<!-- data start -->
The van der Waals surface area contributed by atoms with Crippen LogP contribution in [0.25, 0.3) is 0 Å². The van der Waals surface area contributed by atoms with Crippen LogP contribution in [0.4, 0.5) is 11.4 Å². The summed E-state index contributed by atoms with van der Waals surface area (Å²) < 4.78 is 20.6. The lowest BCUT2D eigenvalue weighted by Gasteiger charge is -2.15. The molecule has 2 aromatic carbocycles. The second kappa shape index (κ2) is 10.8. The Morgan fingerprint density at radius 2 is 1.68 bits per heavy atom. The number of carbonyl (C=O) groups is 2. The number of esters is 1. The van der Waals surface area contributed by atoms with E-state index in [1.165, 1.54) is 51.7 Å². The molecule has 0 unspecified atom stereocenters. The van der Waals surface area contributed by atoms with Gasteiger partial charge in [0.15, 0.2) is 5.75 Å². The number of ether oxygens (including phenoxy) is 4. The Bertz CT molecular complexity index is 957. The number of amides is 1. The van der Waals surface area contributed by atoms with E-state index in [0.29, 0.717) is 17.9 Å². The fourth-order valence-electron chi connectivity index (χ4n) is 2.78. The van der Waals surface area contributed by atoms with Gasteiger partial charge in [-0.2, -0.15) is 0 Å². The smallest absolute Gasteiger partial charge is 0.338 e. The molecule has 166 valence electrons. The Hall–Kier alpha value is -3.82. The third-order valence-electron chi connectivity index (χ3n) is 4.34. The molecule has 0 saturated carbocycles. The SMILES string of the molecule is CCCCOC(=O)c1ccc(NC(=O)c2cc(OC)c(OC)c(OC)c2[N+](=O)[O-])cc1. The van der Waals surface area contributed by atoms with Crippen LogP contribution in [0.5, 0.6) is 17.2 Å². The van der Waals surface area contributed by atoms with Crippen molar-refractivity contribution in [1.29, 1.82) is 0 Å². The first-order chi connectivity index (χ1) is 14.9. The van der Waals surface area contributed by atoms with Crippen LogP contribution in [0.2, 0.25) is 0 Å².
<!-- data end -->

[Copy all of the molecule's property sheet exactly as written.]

The van der Waals surface area contributed by atoms with Crippen LogP contribution in [0.25, 0.3) is 0 Å². The van der Waals surface area contributed by atoms with Crippen LogP contribution in [0.4, 0.5) is 11.4 Å². The summed E-state index contributed by atoms with van der Waals surface area (Å²) < 4.78 is 20.6. The lowest BCUT2D eigenvalue weighted by Gasteiger charge is -2.15. The molecule has 2 aromatic carbocycles. The second kappa shape index (κ2) is 10.8. The Morgan fingerprint density at radius 2 is 1.68 bits per heavy atom. The number of carbonyl (C=O) groups is 2. The number of esters is 1. The van der Waals surface area contributed by atoms with E-state index in [1.165, 1.54) is 51.7 Å². The molecule has 0 unspecified atom stereocenters. The van der Waals surface area contributed by atoms with Gasteiger partial charge in [0.15, 0.2) is 5.75 Å². The number of ether oxygens (including phenoxy) is 4. The Bertz CT molecular complexity index is 957. The number of amides is 1. The van der Waals surface area contributed by atoms with E-state index in [0.29, 0.717) is 17.9 Å². The fourth-order valence-electron chi connectivity index (χ4n) is 2.78. The van der Waals surface area contributed by atoms with Gasteiger partial charge in [-0.2, -0.15) is 0 Å². The smallest absolute Gasteiger partial charge is 0.338 e. The molecule has 166 valence electrons. The Hall–Kier alpha value is -3.82. The third-order valence-electron chi connectivity index (χ3n) is 4.34. The molecule has 0 saturated carbocycles. The SMILES string of the molecule is CCCCOC(=O)c1ccc(NC(=O)c2cc(OC)c(OC)c(OC)c2[N+](=O)[O-])cc1. The van der Waals surface area contributed by atoms with Crippen LogP contribution in [0.5, 0.6) is 17.2 Å². The van der Waals surface area contributed by atoms with Crippen molar-refractivity contribution in [1.29, 1.82) is 0 Å². The first-order chi connectivity index (χ1) is 14.9. The van der Waals surface area contributed by atoms with Crippen LogP contribution in [0.2, 0.25) is 0 Å².